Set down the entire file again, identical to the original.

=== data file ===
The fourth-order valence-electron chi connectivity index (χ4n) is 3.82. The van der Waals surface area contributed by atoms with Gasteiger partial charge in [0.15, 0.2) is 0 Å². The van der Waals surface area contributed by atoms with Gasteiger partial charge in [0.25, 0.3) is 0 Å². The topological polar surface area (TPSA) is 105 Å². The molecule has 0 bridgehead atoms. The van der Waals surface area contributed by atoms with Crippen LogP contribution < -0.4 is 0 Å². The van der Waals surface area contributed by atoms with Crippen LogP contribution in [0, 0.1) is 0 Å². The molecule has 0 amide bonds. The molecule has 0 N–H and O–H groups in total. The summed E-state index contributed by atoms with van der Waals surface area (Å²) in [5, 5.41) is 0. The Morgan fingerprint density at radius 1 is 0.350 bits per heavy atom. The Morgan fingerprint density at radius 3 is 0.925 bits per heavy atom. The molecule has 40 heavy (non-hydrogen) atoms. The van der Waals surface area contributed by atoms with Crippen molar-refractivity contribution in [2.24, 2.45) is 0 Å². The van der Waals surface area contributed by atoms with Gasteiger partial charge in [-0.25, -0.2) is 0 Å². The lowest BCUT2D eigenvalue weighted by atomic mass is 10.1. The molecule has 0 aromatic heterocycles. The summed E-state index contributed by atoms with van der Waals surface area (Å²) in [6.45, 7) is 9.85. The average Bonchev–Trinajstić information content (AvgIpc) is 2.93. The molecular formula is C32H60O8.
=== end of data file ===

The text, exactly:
The fourth-order valence-electron chi connectivity index (χ4n) is 3.82. The van der Waals surface area contributed by atoms with Gasteiger partial charge in [0.15, 0.2) is 0 Å². The van der Waals surface area contributed by atoms with Gasteiger partial charge in [0.25, 0.3) is 0 Å². The topological polar surface area (TPSA) is 105 Å². The molecule has 0 bridgehead atoms. The van der Waals surface area contributed by atoms with Crippen LogP contribution < -0.4 is 0 Å². The van der Waals surface area contributed by atoms with Crippen LogP contribution in [0, 0.1) is 0 Å². The molecule has 0 amide bonds. The molecule has 0 N–H and O–H groups in total. The summed E-state index contributed by atoms with van der Waals surface area (Å²) in [5, 5.41) is 0. The Morgan fingerprint density at radius 1 is 0.350 bits per heavy atom. The Morgan fingerprint density at radius 3 is 0.925 bits per heavy atom. The molecule has 40 heavy (non-hydrogen) atoms. The van der Waals surface area contributed by atoms with Crippen molar-refractivity contribution in [2.24, 2.45) is 0 Å². The van der Waals surface area contributed by atoms with Gasteiger partial charge in [-0.25, -0.2) is 0 Å². The lowest BCUT2D eigenvalue weighted by atomic mass is 10.1. The molecule has 0 aromatic heterocycles. The summed E-state index contributed by atoms with van der Waals surface area (Å²) in [6.45, 7) is 9.85. The average Bonchev–Trinajstić information content (AvgIpc) is 2.93. The molecular formula is C32H60O8.